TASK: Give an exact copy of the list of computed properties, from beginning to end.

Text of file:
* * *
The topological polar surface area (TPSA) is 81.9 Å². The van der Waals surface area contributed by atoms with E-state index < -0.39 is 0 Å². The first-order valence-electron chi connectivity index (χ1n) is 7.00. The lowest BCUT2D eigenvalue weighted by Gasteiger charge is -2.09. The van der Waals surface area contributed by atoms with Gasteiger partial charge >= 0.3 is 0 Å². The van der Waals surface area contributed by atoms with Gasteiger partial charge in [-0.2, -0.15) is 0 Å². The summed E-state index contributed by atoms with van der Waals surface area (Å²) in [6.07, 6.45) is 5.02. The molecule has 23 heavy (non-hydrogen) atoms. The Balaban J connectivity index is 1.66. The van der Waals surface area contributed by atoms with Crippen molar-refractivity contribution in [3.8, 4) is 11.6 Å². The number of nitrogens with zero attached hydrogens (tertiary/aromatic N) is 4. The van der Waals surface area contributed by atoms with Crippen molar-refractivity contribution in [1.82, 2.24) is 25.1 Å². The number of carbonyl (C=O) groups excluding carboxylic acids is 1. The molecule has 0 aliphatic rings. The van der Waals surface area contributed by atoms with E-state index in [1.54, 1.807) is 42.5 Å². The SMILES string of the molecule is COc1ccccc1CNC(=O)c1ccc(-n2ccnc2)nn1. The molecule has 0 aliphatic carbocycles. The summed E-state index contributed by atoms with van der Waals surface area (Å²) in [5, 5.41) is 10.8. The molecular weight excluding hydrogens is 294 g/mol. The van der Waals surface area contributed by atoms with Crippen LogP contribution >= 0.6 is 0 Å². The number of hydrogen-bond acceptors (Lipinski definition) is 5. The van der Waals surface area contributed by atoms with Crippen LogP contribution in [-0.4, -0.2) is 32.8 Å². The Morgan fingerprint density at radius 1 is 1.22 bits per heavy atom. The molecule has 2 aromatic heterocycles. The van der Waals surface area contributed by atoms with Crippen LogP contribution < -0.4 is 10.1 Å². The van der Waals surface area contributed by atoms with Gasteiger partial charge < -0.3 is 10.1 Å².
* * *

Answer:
The topological polar surface area (TPSA) is 81.9 Å². The van der Waals surface area contributed by atoms with E-state index < -0.39 is 0 Å². The first-order valence-electron chi connectivity index (χ1n) is 7.00. The lowest BCUT2D eigenvalue weighted by Gasteiger charge is -2.09. The van der Waals surface area contributed by atoms with Gasteiger partial charge >= 0.3 is 0 Å². The van der Waals surface area contributed by atoms with Gasteiger partial charge in [-0.2, -0.15) is 0 Å². The summed E-state index contributed by atoms with van der Waals surface area (Å²) in [6.07, 6.45) is 5.02. The molecule has 23 heavy (non-hydrogen) atoms. The Balaban J connectivity index is 1.66. The van der Waals surface area contributed by atoms with Crippen molar-refractivity contribution in [3.8, 4) is 11.6 Å². The number of nitrogens with zero attached hydrogens (tertiary/aromatic N) is 4. The van der Waals surface area contributed by atoms with Crippen molar-refractivity contribution in [1.82, 2.24) is 25.1 Å². The number of carbonyl (C=O) groups excluding carboxylic acids is 1. The molecule has 0 aliphatic rings. The van der Waals surface area contributed by atoms with E-state index in [1.54, 1.807) is 42.5 Å². The SMILES string of the molecule is COc1ccccc1CNC(=O)c1ccc(-n2ccnc2)nn1. The molecule has 0 aliphatic carbocycles. The summed E-state index contributed by atoms with van der Waals surface area (Å²) in [5, 5.41) is 10.8. The molecular weight excluding hydrogens is 294 g/mol. The van der Waals surface area contributed by atoms with Crippen LogP contribution >= 0.6 is 0 Å². The number of hydrogen-bond acceptors (Lipinski definition) is 5. The van der Waals surface area contributed by atoms with Crippen LogP contribution in [-0.4, -0.2) is 32.8 Å². The Morgan fingerprint density at radius 1 is 1.22 bits per heavy atom. The molecule has 2 aromatic heterocycles. The van der Waals surface area contributed by atoms with Crippen LogP contribution < -0.4 is 10.1 Å². The van der Waals surface area contributed by atoms with Gasteiger partial charge < -0.3 is 10.1 Å².